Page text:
WHAT TO DO IF YOU BELIEVE YOU HAVE BEEN DECEIVED
If you believe that you are a victim of theft because you have been tricked or deceived, please notify DPS at:
University Park Campus (213) 740-6000
Health Sciences Campus (323) 442-1200
If you are in immediate danger, call the LAPD at 911 or DPS at (213) 740-4321 for UPC or (323) 442-1000 for HSC.
If you have any questions regarding this advisory, please contact the DPS Community Relations Office at (213) 821-6690.
If you are in immediate DANGER, call the Los Angeles Police Department at 911 or the USC Department of Public Safety at (213) 740-4321.
Please note that race, ethnicity, gender and/or religious affiliation are NOT considered the basis for suspicion; only behaviors are considered suspicious.
If you have information relevant to the crime(s) reflected in this alert, immediately call DPS at (213) 740-6000 for the University Park Campus (UPC), (323) 442-1000 for the Health Sciences Campus (HSC) or (213) 485-6571 for the LAPD Southwest Division.
The purpose of this warning is to aid in the prevention of similar crimes by alerting the community about the incident and to provide information which allows individuals to make informed decisions about their personal safety
USC Department of Public Safety Recommendations
- If you feel you may be in danger, immediately go to a safe location and report the crime to law enforcement. Call DPS emergency for UPC at (213) 740-4321, for HSC call (323) 442-1000, or call 911 for LAPD.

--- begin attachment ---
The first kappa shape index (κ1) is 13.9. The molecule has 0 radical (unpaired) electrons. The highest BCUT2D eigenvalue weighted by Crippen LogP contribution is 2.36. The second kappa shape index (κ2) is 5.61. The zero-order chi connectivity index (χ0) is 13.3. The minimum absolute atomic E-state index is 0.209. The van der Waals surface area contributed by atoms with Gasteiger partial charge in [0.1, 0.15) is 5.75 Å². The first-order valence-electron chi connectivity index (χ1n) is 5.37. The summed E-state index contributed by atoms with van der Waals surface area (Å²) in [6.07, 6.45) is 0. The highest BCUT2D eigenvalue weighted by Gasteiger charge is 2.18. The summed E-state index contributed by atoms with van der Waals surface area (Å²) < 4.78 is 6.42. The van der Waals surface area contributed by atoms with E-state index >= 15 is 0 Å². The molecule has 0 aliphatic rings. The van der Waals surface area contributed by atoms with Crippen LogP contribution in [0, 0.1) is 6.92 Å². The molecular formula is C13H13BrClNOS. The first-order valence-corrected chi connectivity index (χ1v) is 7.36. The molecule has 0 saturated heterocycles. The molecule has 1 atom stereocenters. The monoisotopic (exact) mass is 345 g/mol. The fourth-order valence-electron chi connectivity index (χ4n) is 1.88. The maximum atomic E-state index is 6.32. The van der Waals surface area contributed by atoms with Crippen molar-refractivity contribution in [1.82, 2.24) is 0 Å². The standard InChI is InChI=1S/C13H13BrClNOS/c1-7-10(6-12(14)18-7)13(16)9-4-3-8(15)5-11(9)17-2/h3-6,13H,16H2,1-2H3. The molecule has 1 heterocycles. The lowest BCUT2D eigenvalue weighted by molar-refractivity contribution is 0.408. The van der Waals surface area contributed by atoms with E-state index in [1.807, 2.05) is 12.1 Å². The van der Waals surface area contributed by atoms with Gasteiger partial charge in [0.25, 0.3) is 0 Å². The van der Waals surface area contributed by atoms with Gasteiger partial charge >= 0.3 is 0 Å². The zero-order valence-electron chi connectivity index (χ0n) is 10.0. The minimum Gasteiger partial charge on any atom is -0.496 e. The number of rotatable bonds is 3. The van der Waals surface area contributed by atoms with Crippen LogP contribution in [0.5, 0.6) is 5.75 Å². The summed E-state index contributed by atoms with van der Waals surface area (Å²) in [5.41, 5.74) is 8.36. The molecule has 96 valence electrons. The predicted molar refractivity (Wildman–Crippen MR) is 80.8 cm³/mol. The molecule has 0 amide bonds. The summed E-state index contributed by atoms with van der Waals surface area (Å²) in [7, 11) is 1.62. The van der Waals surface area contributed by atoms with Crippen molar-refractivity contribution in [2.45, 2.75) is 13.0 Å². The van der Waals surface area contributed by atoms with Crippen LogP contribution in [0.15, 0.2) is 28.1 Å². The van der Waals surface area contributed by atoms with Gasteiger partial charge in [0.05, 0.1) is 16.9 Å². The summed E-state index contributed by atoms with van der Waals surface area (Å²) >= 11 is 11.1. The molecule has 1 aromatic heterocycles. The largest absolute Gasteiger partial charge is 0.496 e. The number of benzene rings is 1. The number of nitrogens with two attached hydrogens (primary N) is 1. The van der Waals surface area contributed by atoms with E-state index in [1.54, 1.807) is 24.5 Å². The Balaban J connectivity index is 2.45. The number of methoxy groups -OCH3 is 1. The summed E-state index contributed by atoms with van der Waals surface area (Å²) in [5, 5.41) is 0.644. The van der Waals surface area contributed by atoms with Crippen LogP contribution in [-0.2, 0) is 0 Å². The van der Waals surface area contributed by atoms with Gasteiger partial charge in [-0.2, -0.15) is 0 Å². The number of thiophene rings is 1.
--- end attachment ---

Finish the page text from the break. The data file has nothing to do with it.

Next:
- If you observe a crime in progress, STAY CALM AND CALL DPS emergency for UPC at (213) 740-4321, for HSC call (323) 442-1000, or call 911 for LAPD. Do not attempt to apprehend any suspects or perpetrators of crime. Your personal safety and the safety of others around you should be your primary concern.
- Not every person you meet has good intentions. Be cautious of strangers and keep a safe distance. There is safety in numbers, so travel with friends.
- Avoid using cell phones or other technology while walking as criminals target distracted, inattentive individuals using them.
- Be a good witness: It is important to recall what you observed and provide as many details as possible to law enforcement such as: the sex, race, age, height, hair color, clothing, tattoos, scars of any suspects and a description of the make and model of any vehicle used in the crime and its license plate if possible.
- Do not attempt to apprehend any suspects or perpetrators of crime.
Other options to contact DPS, to report crime, ask for help and to receive information:
- Blue light emergency phones are located throughout UPC and HSC. The phones are connected to the USC DPS’ 24-hour communications center and identify the phone location if the caller is unable to speak. The phones can be used to request help, an escort, report suspicious activity and to report crimes. For more information visit: Emergency Blue Light Phones | Department of Public Safety | USC.
- Security Ambassadors : In addition to DPS officers who patrol a 2.5 mile radius around USC’s campuses, USC contracts with “Security Ambassadors” to patrol street corners in nearby neighborhoods and to observe and report crime and suspicious activity. This security force wears bright yellow jackets so you can easily spot them. If you need assistance, look for a Security Ambassador.